The only other parts used are a DPDT switch, an LED, a plug & socket for the external power, a tea strainer for the mesh and some rapid setting epoxy glue. Also, a 9v battery and its connector if you wish to make it a fully portable item.
 
I decided on the portable (9v) device but I only used one LED to indicate power was being applied. As to which power source was being used didn't bother me - the switch position said it all - internal 9v or 12v external.
 
Anyway, that's the background. I'm just awaiting the ion generator to arrive in the post (any day now!) and then I'll get the rest of the bits together and get it built and tested.

More as and when.....

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 Posted: Mon Aug 6th, 2018 09:01 pm
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TeaselBay
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I agree with what you said! Don’t accidentally touch them! Ouch!
I bought one someone had made, doubt I could have made it cheaper, plus I’d have probably killed myself in the process!



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 Posted: Tue Aug 7th, 2018 02:33 pm
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IanLMS
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I built both a 12v mains and a 9v battery powered one following Luke Towans video. Excellent, cheap and easy!!! Good luck.



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 Posted: Wed Aug 8th, 2018 12:30 pm
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Marty
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Well done for documenting your thought processes. Looking forward to the build.
This is the sort of thing that makes this forum great.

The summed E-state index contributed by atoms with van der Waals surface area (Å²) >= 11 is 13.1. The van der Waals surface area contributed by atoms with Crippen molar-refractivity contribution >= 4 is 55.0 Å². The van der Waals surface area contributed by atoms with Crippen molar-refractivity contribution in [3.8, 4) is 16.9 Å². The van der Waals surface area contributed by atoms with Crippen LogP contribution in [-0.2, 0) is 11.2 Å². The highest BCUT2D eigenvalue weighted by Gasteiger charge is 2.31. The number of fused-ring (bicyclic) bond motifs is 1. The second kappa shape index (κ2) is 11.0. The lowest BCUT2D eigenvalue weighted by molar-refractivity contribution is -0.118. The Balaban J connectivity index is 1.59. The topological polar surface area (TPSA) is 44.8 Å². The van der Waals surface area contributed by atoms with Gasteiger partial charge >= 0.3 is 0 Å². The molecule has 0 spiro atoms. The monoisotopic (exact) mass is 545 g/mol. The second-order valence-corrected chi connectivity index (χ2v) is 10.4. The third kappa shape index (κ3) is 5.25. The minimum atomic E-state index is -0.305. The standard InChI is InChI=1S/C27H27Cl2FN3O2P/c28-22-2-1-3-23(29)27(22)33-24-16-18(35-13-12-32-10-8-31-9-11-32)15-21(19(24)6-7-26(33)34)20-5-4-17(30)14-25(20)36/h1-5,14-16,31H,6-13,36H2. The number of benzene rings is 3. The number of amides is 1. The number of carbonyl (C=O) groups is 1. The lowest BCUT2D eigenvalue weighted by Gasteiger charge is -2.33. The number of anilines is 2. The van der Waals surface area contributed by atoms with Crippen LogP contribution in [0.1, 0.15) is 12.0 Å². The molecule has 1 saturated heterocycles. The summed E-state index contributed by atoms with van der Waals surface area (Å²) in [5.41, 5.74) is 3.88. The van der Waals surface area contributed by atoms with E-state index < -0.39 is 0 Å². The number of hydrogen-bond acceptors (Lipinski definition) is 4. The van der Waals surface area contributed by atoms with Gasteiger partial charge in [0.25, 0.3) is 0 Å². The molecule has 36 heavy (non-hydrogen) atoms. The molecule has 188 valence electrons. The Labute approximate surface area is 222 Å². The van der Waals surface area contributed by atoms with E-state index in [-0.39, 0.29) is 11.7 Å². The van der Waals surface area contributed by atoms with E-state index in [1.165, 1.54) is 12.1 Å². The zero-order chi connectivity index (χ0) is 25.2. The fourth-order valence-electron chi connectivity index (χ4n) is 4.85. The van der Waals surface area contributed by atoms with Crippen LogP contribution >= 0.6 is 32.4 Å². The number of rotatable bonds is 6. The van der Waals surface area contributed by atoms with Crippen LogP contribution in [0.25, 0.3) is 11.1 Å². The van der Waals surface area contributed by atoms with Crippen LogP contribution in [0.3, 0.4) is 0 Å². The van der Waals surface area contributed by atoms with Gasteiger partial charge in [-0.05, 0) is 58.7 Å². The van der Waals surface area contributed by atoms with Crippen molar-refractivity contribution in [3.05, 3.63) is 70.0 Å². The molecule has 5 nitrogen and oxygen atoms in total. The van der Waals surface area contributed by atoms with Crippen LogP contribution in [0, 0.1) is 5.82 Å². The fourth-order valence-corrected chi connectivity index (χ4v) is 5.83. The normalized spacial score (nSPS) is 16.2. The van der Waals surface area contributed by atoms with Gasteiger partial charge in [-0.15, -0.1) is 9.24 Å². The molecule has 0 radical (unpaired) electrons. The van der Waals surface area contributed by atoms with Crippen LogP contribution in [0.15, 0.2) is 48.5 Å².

I made a fly zapper version that I’m very happy with.

Will be interested to see how much more grass you can stand to attention at once with your souped up version.

Cheers

Marty



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 Posted: Wed Aug 8th, 2018 03:24 pm
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Dave C
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Thanks guys for the comments. Much appreciated. Glad to hear, Ian, Luke's design works well for you. At least I know I'm not wasting my time with this build.

I think I can get away with making the whole project on around £20 tops. Which I think, for an device of this power, is pretty good. We'll have to see how long the grass strands to be used I can get away with getting them to stand on end. We'll see.

This is a essentially a DIY report "on-the-build-as-you-go" exercise; meaning I'm posting here as I'm working through building it. So what you'll get is warts and all!

Building or not, as the case may be. I'm still waiting for the ion generator to arrive in the post - it was supposed to be here by today - and it's not yet arrived; so I'm none to pleased at this time. But patience is a virtue I'm told.

I have, however, been giving it all further thoughts, mostly about the main body of the project - the pipe - and what size I can build it into. First off I was going for 50mm and then 40mm then back to 50mm, etc. I had ideally wanted to build it into 40mm solvent weld pipe (easier to hold) - but I didn't have any; only a short length of 40mm compression pipe. Are they compatible? No, of course not. That would be too much to ask. There's not much difference - about 2mm in outside diameter -  the solvent weld being the slightly larger. The solvent weld pipe gave a closer fit for the solvent weld coupler that is needed to hold the container base which will hold the static grass.

More info for the techy amongst us: solvent weld pipe is 38.1-39.3mm ID / 42.7-43.1mm OD while compression pipe is 36.2-37.4mm ID / 40.8-41.2mm OD. The ID of the solvent weld straight coupler is 44mm - all according to Floplast Tech.


The question next was, do I go and buy a 3m length of solvent weld pipe or "make do" with what I've got. Why buy 2.75m of pipe that I would never use - it would be a waste - both of pipe and my money!. So I did a half-way house and got the solvent weld coupler and the blanking cap (for compression pipe) and tried them against the compression pipe I already have. Yes, the coupler is a bit too large but I'm sure with a bit of packing between the two parts and lashings of epoxy glue to secure both parts, it will make a decent enough job. So that's compromise no.1.

As the ion generator will not fit inside the 40mm pipe (of any version) I needed a way around this minor obstacle. I did see one video that bolted the generator onto the outside of what looked like a 40mm pipe. Which, in my mind, I did not want. So the idea of cutting a slot, as described above, was born and that meant that generator could be largely buried inside the pipe. So that's compromise no.2. Not many more compromises to come I hope.